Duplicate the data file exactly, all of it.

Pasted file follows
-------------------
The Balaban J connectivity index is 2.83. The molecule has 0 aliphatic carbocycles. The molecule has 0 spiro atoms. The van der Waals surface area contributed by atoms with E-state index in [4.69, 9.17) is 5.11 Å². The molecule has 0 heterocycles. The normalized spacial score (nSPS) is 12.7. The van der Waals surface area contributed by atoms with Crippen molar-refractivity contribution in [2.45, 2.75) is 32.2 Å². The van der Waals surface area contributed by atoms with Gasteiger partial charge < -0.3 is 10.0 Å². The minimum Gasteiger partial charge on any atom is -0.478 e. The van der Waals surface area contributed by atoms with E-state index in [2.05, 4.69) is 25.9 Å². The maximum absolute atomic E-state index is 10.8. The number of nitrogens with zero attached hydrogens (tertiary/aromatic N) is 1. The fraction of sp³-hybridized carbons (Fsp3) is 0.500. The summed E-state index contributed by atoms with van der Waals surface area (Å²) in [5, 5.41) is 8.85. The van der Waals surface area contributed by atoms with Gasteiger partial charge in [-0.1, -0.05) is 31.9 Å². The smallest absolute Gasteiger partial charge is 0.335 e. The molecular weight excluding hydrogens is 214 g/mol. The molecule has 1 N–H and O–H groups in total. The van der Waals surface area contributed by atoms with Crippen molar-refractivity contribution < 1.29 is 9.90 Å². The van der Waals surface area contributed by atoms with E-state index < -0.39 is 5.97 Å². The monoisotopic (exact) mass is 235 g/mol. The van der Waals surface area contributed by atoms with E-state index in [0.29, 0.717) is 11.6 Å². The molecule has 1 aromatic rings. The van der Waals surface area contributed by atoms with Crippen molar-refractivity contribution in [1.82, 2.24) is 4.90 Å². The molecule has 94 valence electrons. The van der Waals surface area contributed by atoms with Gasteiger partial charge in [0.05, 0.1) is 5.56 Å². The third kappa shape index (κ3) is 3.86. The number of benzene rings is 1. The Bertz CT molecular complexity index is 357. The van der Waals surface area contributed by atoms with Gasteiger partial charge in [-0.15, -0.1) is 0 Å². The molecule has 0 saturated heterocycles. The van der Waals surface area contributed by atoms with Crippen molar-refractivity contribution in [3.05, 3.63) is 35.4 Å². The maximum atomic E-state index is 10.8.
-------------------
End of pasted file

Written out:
The Balaban J connectivity index is 2.83. The molecule has 0 aliphatic carbocycles. The molecule has 0 spiro atoms. The van der Waals surface area contributed by atoms with E-state index in [4.69, 9.17) is 5.11 Å². The molecule has 0 heterocycles. The normalized spacial score (nSPS) is 12.7. The van der Waals surface area contributed by atoms with Crippen molar-refractivity contribution in [2.45, 2.75) is 32.2 Å². The van der Waals surface area contributed by atoms with Gasteiger partial charge < -0.3 is 10.0 Å². The minimum Gasteiger partial charge on any atom is -0.478 e. The van der Waals surface area contributed by atoms with E-state index in [2.05, 4.69) is 25.9 Å². The maximum absolute atomic E-state index is 10.8. The number of nitrogens with zero attached hydrogens (tertiary/aromatic N) is 1. The fraction of sp³-hybridized carbons (Fsp3) is 0.500. The summed E-state index contributed by atoms with van der Waals surface area (Å²) in [5, 5.41) is 8.85. The van der Waals surface area contributed by atoms with Gasteiger partial charge in [-0.1, -0.05) is 31.9 Å². The smallest absolute Gasteiger partial charge is 0.335 e. The molecular weight excluding hydrogens is 214 g/mol. The molecule has 1 N–H and O–H groups in total. The van der Waals surface area contributed by atoms with Crippen molar-refractivity contribution < 1.29 is 9.90 Å². The van der Waals surface area contributed by atoms with E-state index < -0.39 is 5.97 Å². The monoisotopic (exact) mass is 235 g/mol. The van der Waals surface area contributed by atoms with E-state index in [0.29, 0.717) is 11.6 Å². The molecule has 1 aromatic rings. The van der Waals surface area contributed by atoms with Crippen molar-refractivity contribution in [1.82, 2.24) is 4.90 Å². The molecule has 94 valence electrons. The van der Waals surface area contributed by atoms with Gasteiger partial charge in [0.05, 0.1) is 5.56 Å². The third kappa shape index (κ3) is 3.86. The number of benzene rings is 1. The Bertz CT molecular complexity index is 357. The van der Waals surface area contributed by atoms with Gasteiger partial charge in [-0.15, -0.1) is 0 Å². The molecule has 0 saturated heterocycles. The van der Waals surface area contributed by atoms with Crippen molar-refractivity contribution in [3.05, 3.63) is 35.4 Å². The maximum atomic E-state index is 10.8.